# Inductance, Power

1. Apr 25, 2007

### seang

1. The problem statement, all variables and given/known data

A 60Hz, 4000A power line passes near your house. You have 200m of wire. The closest you can get to the wire is 20m. Find the maximum power you can extract from the power line. The graphic shows that the loop has to be rectangular with side lengths A and B.

2. Relevant equations

3. The attempt at a solution

I took the wire to be in the Z direction, and so A is in the r direction. The B field from the wire is.

$$B = \frac{\mu_0 I}{2 \pi r}$$

$$\psi = \frac{\mu_0 I}{2 \pi} \int_{0}^{B} \int_{20}^{20 + A} 1/r drdz$$

...

$$= \frac{\mu_0*4000sin(377t)*b}{2 \pi} * ln(\frac{(20 + A)}{20})$$

then,

$$200 = 2a + 2b , b = 100-a$$

$$V = \frac {d\psi}{dt} = .3016cos(377t)*(100-A) * ln(\frac{20+A}{20}$$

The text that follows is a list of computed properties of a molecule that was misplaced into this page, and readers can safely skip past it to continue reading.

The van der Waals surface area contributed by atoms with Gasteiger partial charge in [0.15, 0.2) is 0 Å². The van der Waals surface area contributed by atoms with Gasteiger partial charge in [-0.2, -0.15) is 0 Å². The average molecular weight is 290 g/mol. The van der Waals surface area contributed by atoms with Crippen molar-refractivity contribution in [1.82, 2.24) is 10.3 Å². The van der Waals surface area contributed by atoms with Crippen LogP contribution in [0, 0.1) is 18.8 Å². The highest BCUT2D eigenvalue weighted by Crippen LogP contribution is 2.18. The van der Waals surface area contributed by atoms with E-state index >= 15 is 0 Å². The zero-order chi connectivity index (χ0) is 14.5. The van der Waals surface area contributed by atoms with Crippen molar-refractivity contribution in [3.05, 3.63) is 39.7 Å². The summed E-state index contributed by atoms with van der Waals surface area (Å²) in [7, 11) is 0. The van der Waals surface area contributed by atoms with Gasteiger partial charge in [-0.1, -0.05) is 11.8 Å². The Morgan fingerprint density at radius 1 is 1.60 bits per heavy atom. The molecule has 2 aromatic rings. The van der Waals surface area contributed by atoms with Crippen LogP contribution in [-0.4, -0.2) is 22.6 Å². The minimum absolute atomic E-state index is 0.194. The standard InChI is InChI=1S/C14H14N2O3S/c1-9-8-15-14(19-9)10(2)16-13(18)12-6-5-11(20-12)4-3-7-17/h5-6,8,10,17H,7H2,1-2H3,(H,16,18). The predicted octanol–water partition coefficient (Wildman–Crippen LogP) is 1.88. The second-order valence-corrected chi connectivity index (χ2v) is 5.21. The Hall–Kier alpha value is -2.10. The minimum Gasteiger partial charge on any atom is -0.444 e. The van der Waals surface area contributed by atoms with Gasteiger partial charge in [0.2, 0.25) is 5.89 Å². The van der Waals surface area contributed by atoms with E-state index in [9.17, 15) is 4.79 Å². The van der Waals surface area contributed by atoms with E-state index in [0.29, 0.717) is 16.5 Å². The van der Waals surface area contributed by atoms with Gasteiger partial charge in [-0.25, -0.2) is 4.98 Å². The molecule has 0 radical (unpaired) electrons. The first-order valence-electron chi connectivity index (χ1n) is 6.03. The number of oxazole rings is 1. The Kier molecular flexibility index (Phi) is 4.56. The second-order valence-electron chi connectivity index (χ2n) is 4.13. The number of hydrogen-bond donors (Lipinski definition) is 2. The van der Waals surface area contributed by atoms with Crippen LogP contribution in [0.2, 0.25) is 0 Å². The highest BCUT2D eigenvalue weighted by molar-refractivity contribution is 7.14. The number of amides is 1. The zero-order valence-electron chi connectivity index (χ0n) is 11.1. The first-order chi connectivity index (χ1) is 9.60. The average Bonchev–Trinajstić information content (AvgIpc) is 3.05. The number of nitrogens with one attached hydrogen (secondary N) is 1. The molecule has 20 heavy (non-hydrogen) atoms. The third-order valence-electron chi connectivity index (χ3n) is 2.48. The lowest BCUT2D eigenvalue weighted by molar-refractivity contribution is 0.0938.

I used MatLab to find that the maximum voltage occurs when A = 31.8 meters. The corresponding voltage is 19.909 Volts.

So this is as far as I've gotten. I need either the Z of the load or the current in the loop to find the power, right? Is the induced current related to the source current?

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Last edited: Apr 25, 2007
2. Apr 25, 2007

### seang

Maybe I can make this easier, I think I just need to know how current on one loop induced a current on another, given that I don't know the resistance of the second loop.

I mean, In this example, I know that the current on the second loop will be 60Hz, but how can I find the magnitude?